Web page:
I love foods from Asia. Curry mee from Malaysia, tom yam soups from Thailand, and of course, Japan's shabu-shabu. Shabu-shabu is a variation on a hot pot. A heated soup base becomes the repository for all sorts of additions. For the vegetarians corn, carrots, Chinese cabbage, mushrooms, etc., along with tofu, make up the dish. For others, paper-thin slices of beef, salmon, shrimp, and scallops are used, along with the vegetables. Shabu-shabu translates as "swish swish." You put the item in the soup base and swish it around until it's cooked. Then you dip it in ponzu or sesame seed sauce before eating. Shabu-shabu is served with a bowl of steamed white rice or noodles. Once the meat and vegetables have been eaten, you mix the broth from the pot with the remaining rice.
Assuming that the restaurant is using high-quality, super fresh ingredients, the basis on which to judge shabu-shabu has to be the broth. The shabu-shabu restaurants with which I am familiar give several options for the soup base. As I thought about shabu-shabu, I realized that I have visited four shabu-shabu restaurants in the greater Boston area.
My first shabu-shabu experience was at Kaze Shabu Shabu Restaurant, located in Boston's Chinatown (http://www.kazeshabushabu.com/). I went with my good friend, Aimee Thompson. I remember the feeling of excitement as I looked around and saw fellow diners with massive plates of artistically arranged strips of salmon and scallops, with handsomely arranged vegetables nearby. Steam rose from heated bowls of fragrant soups that the waiters and waitresses periodically refilled. I knew that I was in for a treat.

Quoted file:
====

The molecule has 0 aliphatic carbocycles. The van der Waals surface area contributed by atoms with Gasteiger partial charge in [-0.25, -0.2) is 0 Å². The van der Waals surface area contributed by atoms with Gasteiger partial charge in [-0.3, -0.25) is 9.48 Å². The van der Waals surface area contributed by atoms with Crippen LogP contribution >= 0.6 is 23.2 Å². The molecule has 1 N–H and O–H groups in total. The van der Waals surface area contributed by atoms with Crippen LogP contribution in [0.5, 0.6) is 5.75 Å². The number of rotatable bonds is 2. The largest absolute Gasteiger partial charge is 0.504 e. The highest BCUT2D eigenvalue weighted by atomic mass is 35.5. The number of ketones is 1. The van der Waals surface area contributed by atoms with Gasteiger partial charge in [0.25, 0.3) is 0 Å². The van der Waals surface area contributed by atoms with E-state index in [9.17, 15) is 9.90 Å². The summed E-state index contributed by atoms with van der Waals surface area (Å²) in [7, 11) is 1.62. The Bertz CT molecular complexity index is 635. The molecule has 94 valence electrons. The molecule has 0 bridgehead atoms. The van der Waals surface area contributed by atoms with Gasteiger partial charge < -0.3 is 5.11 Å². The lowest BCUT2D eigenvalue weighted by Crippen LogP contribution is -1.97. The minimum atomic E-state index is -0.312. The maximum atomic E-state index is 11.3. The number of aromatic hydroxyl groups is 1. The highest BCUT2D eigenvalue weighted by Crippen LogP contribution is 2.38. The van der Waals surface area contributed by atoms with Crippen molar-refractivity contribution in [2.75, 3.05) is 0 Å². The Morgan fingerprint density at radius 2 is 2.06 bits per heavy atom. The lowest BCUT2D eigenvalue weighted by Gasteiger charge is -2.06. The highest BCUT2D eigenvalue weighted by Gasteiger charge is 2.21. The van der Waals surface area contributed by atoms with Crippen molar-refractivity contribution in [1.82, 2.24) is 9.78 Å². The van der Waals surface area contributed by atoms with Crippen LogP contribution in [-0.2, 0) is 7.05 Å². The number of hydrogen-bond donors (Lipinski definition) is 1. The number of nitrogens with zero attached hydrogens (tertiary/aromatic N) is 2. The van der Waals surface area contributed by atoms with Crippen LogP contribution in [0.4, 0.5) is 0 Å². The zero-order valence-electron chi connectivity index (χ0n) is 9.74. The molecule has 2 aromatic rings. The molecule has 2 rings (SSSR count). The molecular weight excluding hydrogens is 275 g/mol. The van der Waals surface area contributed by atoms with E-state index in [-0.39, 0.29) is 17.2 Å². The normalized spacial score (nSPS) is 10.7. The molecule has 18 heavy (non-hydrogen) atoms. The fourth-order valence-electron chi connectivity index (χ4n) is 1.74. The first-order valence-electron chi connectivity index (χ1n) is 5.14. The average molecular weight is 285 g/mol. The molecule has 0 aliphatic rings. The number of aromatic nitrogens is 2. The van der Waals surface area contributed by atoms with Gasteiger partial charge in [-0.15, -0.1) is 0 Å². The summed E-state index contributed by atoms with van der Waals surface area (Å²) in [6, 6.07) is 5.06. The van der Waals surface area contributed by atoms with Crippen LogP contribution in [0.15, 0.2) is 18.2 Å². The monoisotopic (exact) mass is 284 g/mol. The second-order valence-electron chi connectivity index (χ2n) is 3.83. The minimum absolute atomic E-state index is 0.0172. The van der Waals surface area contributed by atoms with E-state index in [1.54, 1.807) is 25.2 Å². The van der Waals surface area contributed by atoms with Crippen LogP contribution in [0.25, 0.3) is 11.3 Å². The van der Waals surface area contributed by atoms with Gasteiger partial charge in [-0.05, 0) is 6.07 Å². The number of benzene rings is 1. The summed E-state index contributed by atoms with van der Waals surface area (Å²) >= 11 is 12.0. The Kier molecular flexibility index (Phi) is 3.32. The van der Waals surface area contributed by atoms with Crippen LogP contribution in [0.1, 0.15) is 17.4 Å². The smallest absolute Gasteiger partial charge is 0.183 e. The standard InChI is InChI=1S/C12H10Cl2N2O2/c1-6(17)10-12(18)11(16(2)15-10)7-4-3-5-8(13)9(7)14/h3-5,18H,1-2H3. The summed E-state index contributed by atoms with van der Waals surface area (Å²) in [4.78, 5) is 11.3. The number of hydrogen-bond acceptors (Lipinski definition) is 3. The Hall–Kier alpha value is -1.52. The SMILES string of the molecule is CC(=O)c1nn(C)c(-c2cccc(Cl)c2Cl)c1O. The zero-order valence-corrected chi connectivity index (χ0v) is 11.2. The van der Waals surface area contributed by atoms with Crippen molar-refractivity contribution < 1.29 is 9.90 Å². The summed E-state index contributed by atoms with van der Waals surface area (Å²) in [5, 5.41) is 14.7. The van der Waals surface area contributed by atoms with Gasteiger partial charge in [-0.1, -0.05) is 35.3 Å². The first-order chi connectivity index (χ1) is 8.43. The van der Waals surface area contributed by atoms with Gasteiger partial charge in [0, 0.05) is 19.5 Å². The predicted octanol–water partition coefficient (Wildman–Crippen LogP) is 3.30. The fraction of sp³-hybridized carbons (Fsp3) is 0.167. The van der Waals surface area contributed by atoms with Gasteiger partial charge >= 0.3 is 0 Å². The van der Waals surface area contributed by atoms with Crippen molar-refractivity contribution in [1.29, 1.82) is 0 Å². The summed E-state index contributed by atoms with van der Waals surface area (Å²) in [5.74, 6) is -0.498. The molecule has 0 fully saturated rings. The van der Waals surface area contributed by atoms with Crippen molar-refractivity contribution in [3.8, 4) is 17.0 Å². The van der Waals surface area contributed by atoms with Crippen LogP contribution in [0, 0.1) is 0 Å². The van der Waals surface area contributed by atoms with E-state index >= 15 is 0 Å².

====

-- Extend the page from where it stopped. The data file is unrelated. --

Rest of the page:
I ordered No.2, which featured: shrimp, scallop, salmon, white fish, squid, clam, fried fish cake & beef (you could also choose lamb, chicken or pork). Aimee ordered the vegetarian shabu-shabu. I chose Thai tomyum broth. If memory serves me, Aimee chose the Japanese miso.
I was expecting a moderate portion of food and was utterly shocked when the waitress came back with a huge platter of seafood, meat and vegetables. I was convinced that it would be too much. Ha! It wasn't. I ate every morsel on the plate, along with the noodles. And I drank most of the broth. I remember feeling as though I was swimming in broth. Literally. It was not an unpleasant feeling. Just unfamiliar.
I should have eaten less, obviously. But the freshness of the food dipped into a very flavorful broth, then dipped into concentrated, intense sauces, overcame my better sense. I chose not to stop eating, even though hunger had long been vanquished. The flavors were just delightful!
There are three other shabu-shabu restaurants that I can recommend with confidence.
Head down to to Quincy, which is about 20 minutes south of Boston. There are a number of very good Asian restaurants that have opened in Quincy in recent years. Shabu Restaurant on Hancock Street (www.shaburestaurant.com) is small, but has a hip, chic, modern look. In Cambridge, go to Harvard Square. There is a delightful woman who designed and runs Shabu-Ya on JFK Street (www.shabuyarestaurant.com). For all you foodies, this restaurant is where Penang, the Malaysian restaurant (there's still one located in Chinatown) used to be. The owner and I always chat when I go there. The place is very spacious and has a hip diner vibe to it. Finally, ShabuZen (shabuzen.com) on Tyler Street in Chinatown, is another hit. It's not fancy, but it delivers on the food.